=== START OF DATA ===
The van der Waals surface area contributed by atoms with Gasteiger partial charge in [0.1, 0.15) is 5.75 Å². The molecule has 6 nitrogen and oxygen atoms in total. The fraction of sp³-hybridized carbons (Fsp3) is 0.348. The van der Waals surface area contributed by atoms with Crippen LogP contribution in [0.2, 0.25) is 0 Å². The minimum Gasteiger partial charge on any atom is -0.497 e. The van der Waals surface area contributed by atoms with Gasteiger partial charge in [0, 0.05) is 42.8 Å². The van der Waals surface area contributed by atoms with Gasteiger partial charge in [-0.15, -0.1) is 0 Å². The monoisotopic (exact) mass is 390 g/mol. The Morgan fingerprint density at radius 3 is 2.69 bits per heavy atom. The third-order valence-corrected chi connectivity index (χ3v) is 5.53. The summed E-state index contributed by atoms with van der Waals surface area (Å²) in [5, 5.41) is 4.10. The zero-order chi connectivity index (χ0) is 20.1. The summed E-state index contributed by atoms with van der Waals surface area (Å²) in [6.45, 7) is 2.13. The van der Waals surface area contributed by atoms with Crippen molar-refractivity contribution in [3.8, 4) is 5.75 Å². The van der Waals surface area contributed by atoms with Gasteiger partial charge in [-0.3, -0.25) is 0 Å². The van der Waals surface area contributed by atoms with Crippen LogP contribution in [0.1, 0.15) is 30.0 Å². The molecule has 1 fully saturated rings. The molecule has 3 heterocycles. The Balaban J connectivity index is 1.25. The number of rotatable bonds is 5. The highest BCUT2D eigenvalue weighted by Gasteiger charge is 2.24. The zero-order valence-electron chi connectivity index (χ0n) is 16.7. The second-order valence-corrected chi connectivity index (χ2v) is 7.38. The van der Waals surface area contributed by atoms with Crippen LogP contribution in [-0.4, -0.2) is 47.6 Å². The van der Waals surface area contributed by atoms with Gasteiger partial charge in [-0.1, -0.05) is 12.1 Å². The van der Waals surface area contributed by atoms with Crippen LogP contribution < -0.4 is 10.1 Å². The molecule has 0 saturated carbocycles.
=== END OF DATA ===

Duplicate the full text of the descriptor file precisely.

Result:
The van der Waals surface area contributed by atoms with Gasteiger partial charge in [0.1, 0.15) is 5.75 Å². The molecule has 6 nitrogen and oxygen atoms in total. The fraction of sp³-hybridized carbons (Fsp3) is 0.348. The van der Waals surface area contributed by atoms with Crippen LogP contribution in [0.2, 0.25) is 0 Å². The minimum Gasteiger partial charge on any atom is -0.497 e. The van der Waals surface area contributed by atoms with Gasteiger partial charge in [0, 0.05) is 42.8 Å². The van der Waals surface area contributed by atoms with Gasteiger partial charge in [-0.15, -0.1) is 0 Å². The monoisotopic (exact) mass is 390 g/mol. The Morgan fingerprint density at radius 3 is 2.69 bits per heavy atom. The third-order valence-corrected chi connectivity index (χ3v) is 5.53. The summed E-state index contributed by atoms with van der Waals surface area (Å²) in [5, 5.41) is 4.10. The zero-order chi connectivity index (χ0) is 20.1. The summed E-state index contributed by atoms with van der Waals surface area (Å²) in [6.45, 7) is 2.13. The van der Waals surface area contributed by atoms with Crippen molar-refractivity contribution in [3.8, 4) is 5.75 Å². The van der Waals surface area contributed by atoms with Gasteiger partial charge in [-0.3, -0.25) is 0 Å². The van der Waals surface area contributed by atoms with Crippen LogP contribution in [0.1, 0.15) is 30.0 Å². The molecule has 1 fully saturated rings. The molecule has 3 heterocycles. The Balaban J connectivity index is 1.25. The number of rotatable bonds is 5. The highest BCUT2D eigenvalue weighted by Gasteiger charge is 2.24. The zero-order valence-electron chi connectivity index (χ0n) is 16.7. The second-order valence-corrected chi connectivity index (χ2v) is 7.38. The van der Waals surface area contributed by atoms with Crippen LogP contribution in [-0.4, -0.2) is 47.6 Å². The van der Waals surface area contributed by atoms with Gasteiger partial charge in [-0.1, -0.05) is 12.1 Å². The van der Waals surface area contributed by atoms with Crippen LogP contribution < -0.4 is 10.1 Å². The molecule has 0 saturated carbocycles.